I'm a revolutionary communist not because I think a revolution would be tons of fun, but rather because I see a repeat of the 1930s: Short term selection pressures make the ruling and middle classes narrower-minded and more bound to a fantasy ideology, until they are selected against as a group. I want to be on the right side of that group selection process.

    The capitalist ruling class really is working hard to "turn off the lights of New York," but not out of any real moral principle. They're doing so, I think, in a desperate internecine struggle against their peers. The first to act will definitely lose; even those forced to act first know they will lose and won't do anything actually productive.

    The ruling class is still complacent; they think they can survive chaos and catastrophe (they do really think they are privileged by nature, not by circumstance). But if we know anything from history, once the lights go out, all bets are off.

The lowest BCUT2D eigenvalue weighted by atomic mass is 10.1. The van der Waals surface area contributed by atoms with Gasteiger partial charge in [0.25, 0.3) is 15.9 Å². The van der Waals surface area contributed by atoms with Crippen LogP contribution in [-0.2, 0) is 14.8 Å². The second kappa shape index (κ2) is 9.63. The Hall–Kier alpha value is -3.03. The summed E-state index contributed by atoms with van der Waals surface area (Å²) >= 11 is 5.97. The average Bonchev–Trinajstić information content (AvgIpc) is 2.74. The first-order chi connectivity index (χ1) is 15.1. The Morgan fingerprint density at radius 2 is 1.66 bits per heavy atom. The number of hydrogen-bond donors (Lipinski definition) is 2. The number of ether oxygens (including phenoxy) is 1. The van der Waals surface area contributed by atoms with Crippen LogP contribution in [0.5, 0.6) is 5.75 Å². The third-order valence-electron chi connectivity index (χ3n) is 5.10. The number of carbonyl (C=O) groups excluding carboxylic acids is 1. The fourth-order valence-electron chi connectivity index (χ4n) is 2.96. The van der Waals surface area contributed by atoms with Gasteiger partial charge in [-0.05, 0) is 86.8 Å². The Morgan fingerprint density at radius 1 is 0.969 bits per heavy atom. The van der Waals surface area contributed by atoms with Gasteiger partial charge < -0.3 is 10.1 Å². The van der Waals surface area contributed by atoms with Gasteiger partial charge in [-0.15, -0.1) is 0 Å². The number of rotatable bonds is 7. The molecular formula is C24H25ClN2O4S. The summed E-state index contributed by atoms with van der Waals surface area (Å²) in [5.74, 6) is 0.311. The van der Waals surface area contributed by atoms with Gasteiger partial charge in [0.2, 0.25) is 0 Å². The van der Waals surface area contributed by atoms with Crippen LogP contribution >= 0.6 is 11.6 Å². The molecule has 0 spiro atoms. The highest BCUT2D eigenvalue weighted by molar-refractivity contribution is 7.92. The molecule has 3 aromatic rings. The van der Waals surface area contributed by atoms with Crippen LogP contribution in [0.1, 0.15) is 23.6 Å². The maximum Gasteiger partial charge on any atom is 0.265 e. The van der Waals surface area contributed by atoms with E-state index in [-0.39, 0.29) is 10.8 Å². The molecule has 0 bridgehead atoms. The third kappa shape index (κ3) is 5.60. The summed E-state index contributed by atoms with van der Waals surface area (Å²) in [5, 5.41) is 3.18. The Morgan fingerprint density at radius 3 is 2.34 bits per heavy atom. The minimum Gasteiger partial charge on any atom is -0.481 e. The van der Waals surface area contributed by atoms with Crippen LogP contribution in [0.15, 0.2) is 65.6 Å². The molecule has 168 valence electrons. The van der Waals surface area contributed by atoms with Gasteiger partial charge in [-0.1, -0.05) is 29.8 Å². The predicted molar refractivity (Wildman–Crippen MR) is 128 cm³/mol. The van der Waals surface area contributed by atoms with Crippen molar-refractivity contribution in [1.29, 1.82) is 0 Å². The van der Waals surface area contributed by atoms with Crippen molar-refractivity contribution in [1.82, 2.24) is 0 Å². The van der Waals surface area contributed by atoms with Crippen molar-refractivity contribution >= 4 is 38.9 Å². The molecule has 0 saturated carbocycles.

Perhaps one argument that would persuade is that places which do not have good health care for all also turn out not to have the best health care for anyone, however rich. I don't think anyone knows why this is so, but it does seem to be true.

    "but didn't bother to explain that markets fail for a variety of reasons that are rampant in health care. "

    Indeed....but that's sadly not the end of the story. Government, bureaucracy, legislation, also fail for a variety of reasons....reasons that are rampant in US health care at present.